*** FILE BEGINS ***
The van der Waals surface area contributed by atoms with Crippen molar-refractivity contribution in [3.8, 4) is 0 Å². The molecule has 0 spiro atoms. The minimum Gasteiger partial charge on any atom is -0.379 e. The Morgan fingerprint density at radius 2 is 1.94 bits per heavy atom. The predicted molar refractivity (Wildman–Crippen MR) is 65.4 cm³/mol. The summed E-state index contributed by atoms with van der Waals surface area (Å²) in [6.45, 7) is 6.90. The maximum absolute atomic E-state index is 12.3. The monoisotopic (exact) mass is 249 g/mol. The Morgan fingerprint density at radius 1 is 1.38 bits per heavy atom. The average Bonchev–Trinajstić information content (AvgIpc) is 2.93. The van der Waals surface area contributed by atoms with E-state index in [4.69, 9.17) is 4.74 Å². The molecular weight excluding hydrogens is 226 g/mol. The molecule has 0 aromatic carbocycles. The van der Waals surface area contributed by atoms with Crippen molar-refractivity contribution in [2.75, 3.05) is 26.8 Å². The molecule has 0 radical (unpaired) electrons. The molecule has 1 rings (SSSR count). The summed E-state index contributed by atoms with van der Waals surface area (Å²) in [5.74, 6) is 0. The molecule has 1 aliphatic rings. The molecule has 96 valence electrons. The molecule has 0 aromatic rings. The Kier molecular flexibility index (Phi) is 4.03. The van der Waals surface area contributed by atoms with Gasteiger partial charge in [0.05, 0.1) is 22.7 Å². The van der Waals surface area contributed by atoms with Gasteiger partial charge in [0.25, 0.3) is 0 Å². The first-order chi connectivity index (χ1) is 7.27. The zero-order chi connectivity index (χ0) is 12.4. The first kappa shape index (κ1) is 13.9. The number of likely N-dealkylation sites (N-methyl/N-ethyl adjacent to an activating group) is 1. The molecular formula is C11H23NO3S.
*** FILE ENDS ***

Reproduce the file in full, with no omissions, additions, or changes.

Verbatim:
The van der Waals surface area contributed by atoms with Crippen molar-refractivity contribution in [3.8, 4) is 0 Å². The molecule has 0 spiro atoms. The minimum Gasteiger partial charge on any atom is -0.379 e. The Morgan fingerprint density at radius 2 is 1.94 bits per heavy atom. The predicted molar refractivity (Wildman–Crippen MR) is 65.4 cm³/mol. The summed E-state index contributed by atoms with van der Waals surface area (Å²) in [6.45, 7) is 6.90. The maximum absolute atomic E-state index is 12.3. The monoisotopic (exact) mass is 249 g/mol. The Morgan fingerprint density at radius 1 is 1.38 bits per heavy atom. The average Bonchev–Trinajstić information content (AvgIpc) is 2.93. The van der Waals surface area contributed by atoms with E-state index in [4.69, 9.17) is 4.74 Å². The molecular weight excluding hydrogens is 226 g/mol. The molecule has 0 aromatic carbocycles. The van der Waals surface area contributed by atoms with Crippen molar-refractivity contribution in [2.75, 3.05) is 26.8 Å². The molecule has 0 radical (unpaired) electrons. The molecule has 1 rings (SSSR count). The summed E-state index contributed by atoms with van der Waals surface area (Å²) in [5.74, 6) is 0. The molecule has 1 aliphatic rings. The molecule has 96 valence electrons. The molecule has 0 aromatic rings. The Kier molecular flexibility index (Phi) is 4.03. The van der Waals surface area contributed by atoms with Gasteiger partial charge in [0.05, 0.1) is 22.7 Å². The van der Waals surface area contributed by atoms with Gasteiger partial charge in [0.25, 0.3) is 0 Å². The first-order chi connectivity index (χ1) is 7.27. The zero-order chi connectivity index (χ0) is 12.4. The first kappa shape index (κ1) is 13.9. The number of likely N-dealkylation sites (N-methyl/N-ethyl adjacent to an activating group) is 1. The molecular formula is C11H23NO3S.